The way I like of clearing away this dangerous rock is to drill deep inside it, to the corrupted U.S. foreign policy that is at its core. If we repair our relationship with the world from the inside out, maybe the rest of the big hunk of goppy poo will just die and rot, then dry up and blow away. To me, that is the most elegant solution, though as such, it requires the steady hand of a skilled politician that works with surgical precision, and doesn't just go in there with a chainsaw and an earthmover.

Hacking away at something until it appears to be dead would be bad at so many levels. It would be messy, to be sure, not knowing for certain whether or not we'd slain the beast or just made it angrier. Worse still, another bad leader's cavalier carelessness might start with a moment of exultation (a la "Mission Accomplished") but as the cheers and applause began to die down, a small hiss would penetrate the din, and we would quickly devolve to the dreaded realization that we were getting sucked into oblivion through the black hole of annihilation that we created for ourselves when we chose who we wanted to fight for us. Oh, shit.

I do hope we are wise enough this time to choose properly.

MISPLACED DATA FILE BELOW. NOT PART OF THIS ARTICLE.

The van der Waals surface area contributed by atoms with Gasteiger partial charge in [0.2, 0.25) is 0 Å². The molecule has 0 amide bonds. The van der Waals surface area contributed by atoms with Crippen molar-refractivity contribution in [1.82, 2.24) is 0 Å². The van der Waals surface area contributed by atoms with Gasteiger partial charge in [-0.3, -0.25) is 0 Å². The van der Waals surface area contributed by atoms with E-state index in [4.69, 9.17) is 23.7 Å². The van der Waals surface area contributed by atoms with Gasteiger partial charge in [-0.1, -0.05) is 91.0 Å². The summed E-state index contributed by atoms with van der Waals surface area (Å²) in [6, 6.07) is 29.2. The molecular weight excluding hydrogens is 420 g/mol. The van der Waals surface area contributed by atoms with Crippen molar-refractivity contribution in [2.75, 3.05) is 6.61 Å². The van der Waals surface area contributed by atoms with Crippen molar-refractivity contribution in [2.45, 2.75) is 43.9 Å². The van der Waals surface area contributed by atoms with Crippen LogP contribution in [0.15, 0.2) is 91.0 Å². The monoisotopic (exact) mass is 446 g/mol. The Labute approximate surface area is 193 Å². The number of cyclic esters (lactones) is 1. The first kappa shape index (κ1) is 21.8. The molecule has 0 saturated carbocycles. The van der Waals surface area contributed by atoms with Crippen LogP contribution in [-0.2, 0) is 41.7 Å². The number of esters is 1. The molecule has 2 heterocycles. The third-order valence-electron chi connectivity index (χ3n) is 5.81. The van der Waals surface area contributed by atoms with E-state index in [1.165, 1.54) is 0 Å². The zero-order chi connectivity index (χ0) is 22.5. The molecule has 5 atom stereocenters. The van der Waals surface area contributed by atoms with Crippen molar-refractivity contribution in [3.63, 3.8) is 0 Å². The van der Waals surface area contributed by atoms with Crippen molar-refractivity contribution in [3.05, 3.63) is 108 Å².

-PBG

Tuesday, June 17, 2008

"A Generation or More": Habeas Returns to Gitmo

The Supreme Court Finds that Prisoners at Guantanamo Bay are Not Exempt from Habeas Corpus

The following are excerpts from the majority "Opinion of the Court" issued by the Supreme Court of the United States Thursday June 12, 2008 in the case of BOUMEDIENE ET AL. v. BUSH, PRESIDENT OF THE UNITED STATES, ET AL.

"...the writ of habeas corpus is itself an indispensable mechanism for monitoring the separation of powers. The test for determining the scope of this provision must not be subject to manipulation by those whose power it is designed to restrain. (p. 36)

"The Government presents no credible arguments that the military mission at Guantanamo
would be compromised if habeas corpus courts had jurisdiction to hear the detainees’ claims. And in light of the plenary control the United States asserts over the base, none are apparent to us. (pp. 39-40)

"There is no indication, furthermore, that adjudicating a habeas corpus petition would cause friction with the host government. No Cuban court has jurisdiction over American
military personnel at Guantanamo or the enemy combatants detained there. While obligated to abide by the terms of the lease, the United States is, for all practical purposes, answerable to no other sovereign for its acts on the base. (p41)

"The MCA [Military Commissions Act] does not purport to be a formal suspension of the writ; and the Government, in its submissions to us, has not argued that it is. Petitioners, therefore, are entitled to the privilege of habeas corpus to challenge the legality of their detention. (p.42)